Nana has aprons for cooking and waterproof gloves for cleaning. She has a whole tiny house full of garden shears and shovels, saw horses and saws.

I bought my first tube of caulk this weekend. I turned the fans on, scraped off the mildew. Around the edges of the tub I went, wondering if I had it right at all.

Throwing you up into the air, a jumble of hilarity as you land on the pillows, I catch a glimpse of organized chaos around us. Nana gave me a legacy to carry on, dear child.

Know that the sweeping means you are loved.

A Letter to the Angels

Dear Angels,

You know I never thought I would get here: the eve of turning 36. I was sure my life would burn out sooner than this. It was a reasonable idea, really, back as a little kid living with a big disease that will never, ever, go away. I thought living to 35 would be impressive, unlikely. Thirty-six was too much to hope for.

But you didn’t. You persistent bastards. You kept showing up. You lifted my face up, towards the sun, towards tree limbs silhouetted against dusk, towards winds that swept me this way and that way across the country. I still look up, you know.

You ran rampant among my family members. You kept lifting up my mom’s feet to come check on me in the night. You kept enough hope in her heart to teach me to trust my body and not fear it. You snuggled down with my brothers and I to watch Bob Ross teach us to make trees out of darkness. You threw us off the docks and into the lakes together, a chaos of splashing and diving for Koosh balls, strong bodies swimming free.

You sidled up to my best friend, S, and her mom through my childhood. You whispered to them that I was strong and could do it, too, as S and I ran obstacle courses we made up on the playground. You stood mediator between us, as we spatted about who got to use which toy as we built elaborate homes for stuffed animals, our early contentions teaching us to listen more closely, offer of ourselves more easily.

You angels wrapped wings around me as I sang with second grade classmates: “To everything, turn, turn, turn! There is a season, turn! turn! turn!” The toughest boy in our class teared up, singing. His grandma had just died, and he felt lost without her. I remember that, angels, that you held this class together, around him. We saw suffering, and knew it. You held our hands to the fire of suffering, letting us see it, bear witness, learn to hold still and be present.

You angels didn’t give up when I got awkward and angry as a teenager. You waltzed yourself into a science classroom and made me laugh with a near-stranger so hard that our teacher sent us from the room to recover our composure. We felt the breathlessness of connection–in those laughing fits my edges faded away, her edges faded away, and there was nothing but the exuberance and joy of human soul.

You angels sent me outdoors, too. Eyes up, Katja, you’d say: the energy of a beating world is all around you. This grace of existence means nothing without a context. I pressed my ears against tree trunks, listening to the creaking and rustling sounds, like sap pulsing in the spring. My body felt small against the trunks as my breath felt rampant and wild and whole.

Angels, you sent me away from home, too. You put me in the care of a man who believed that high school kids could do something of value. He put us to work in cities like Detroit, teaching us to build houses and ramps and repaint cellar floors. When we scoffed at the people we were serving, he slowed us down to near stillness. He focused our eyes so that we would see their humanity. Angels, you gave me the courage to use my broken Spanish to talk to a refugee for the first time, as we danced on the repainted cellar floor. His daughter and wife, his hija y esposa, he had had to leave behind. He is safe here, but they are not. Angels, you gave me courage to enter these moments. You set my spirit ablaze and broke my heart on his words.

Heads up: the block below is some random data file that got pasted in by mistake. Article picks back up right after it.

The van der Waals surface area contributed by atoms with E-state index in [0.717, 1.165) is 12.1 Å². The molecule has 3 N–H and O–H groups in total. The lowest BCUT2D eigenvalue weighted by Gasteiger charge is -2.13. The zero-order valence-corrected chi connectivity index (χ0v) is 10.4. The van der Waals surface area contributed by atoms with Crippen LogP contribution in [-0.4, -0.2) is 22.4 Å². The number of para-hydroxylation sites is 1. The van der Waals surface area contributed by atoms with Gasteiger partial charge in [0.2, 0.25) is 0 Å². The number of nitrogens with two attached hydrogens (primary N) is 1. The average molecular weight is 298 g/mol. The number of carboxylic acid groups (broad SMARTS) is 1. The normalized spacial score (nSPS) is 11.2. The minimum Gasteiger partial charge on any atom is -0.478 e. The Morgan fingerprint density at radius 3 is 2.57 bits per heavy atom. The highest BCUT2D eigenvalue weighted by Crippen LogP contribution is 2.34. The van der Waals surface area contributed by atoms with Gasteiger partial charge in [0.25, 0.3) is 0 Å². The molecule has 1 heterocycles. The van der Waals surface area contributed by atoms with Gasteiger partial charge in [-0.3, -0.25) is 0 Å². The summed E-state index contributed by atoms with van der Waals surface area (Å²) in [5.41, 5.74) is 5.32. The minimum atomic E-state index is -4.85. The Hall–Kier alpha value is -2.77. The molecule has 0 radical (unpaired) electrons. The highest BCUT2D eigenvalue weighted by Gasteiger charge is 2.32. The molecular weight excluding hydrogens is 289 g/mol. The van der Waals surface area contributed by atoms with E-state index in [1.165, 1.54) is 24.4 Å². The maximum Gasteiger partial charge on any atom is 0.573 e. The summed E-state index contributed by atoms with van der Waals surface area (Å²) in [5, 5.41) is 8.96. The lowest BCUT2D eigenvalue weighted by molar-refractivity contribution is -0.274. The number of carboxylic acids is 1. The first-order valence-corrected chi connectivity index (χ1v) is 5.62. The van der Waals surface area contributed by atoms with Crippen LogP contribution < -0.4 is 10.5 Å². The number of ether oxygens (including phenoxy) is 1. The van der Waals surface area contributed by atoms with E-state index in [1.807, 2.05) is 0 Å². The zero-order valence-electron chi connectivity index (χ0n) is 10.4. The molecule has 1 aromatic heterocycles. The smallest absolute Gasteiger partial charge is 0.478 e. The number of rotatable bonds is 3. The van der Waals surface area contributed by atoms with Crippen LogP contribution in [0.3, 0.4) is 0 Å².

You are relentless, angels. There weren’t years of rest, to catch my breath and say “well that was intense, now I shall stop caring a moment and move on.” You beat me over the head with human experience. You carved deeper into me a need to hear others’ stories. You kept at it like reckless teenage drivers some years, faster and faster until I wanted to holler “STOP!”

Instead you taught me unconditional. When I was thirty, five years ago, a loved one died. I steeled myself to be shunned by others. I expected to be outcast by those I love. You tiptoed in and held their hands, bringing family members and friends gently to my side. You showed them how much to offer, so I could stand to accept their love. In their love, I found rest.

You blew my mind, too, angels. You made me impulsive enough to run back upstairs to my love’s apartment one night and declare “We can’t hang out on Friday night! I have all of these feelings for you and can’t be your friend anymore!” Maybe not the most graceful pick-up line ever, angels, but you had given me enough brazen belief in honesty to say the foolish words aloud. We were married a year and a half later.

And then the baby, who’s now a boy. He’s like one of you, embodied.

Thank you for your relentless pursuit of keeping me alive. I am so grateful for being here tonight. Thank you for the reckless belief in honesty, angels. Thank you for all those times you stripped away the trappings of human bodies and let me just be, fully present, in a conversation with another person. You taught me grace. You taught me to let go of the ego and see our humanity fully, utterly, connected.

It’s 10:07 pm now. There are two hours yet until I reach 36. You’ve given me a life’s worth of blessings already. Keep with me through these next two hours. I promise to never let go of the quest for grace.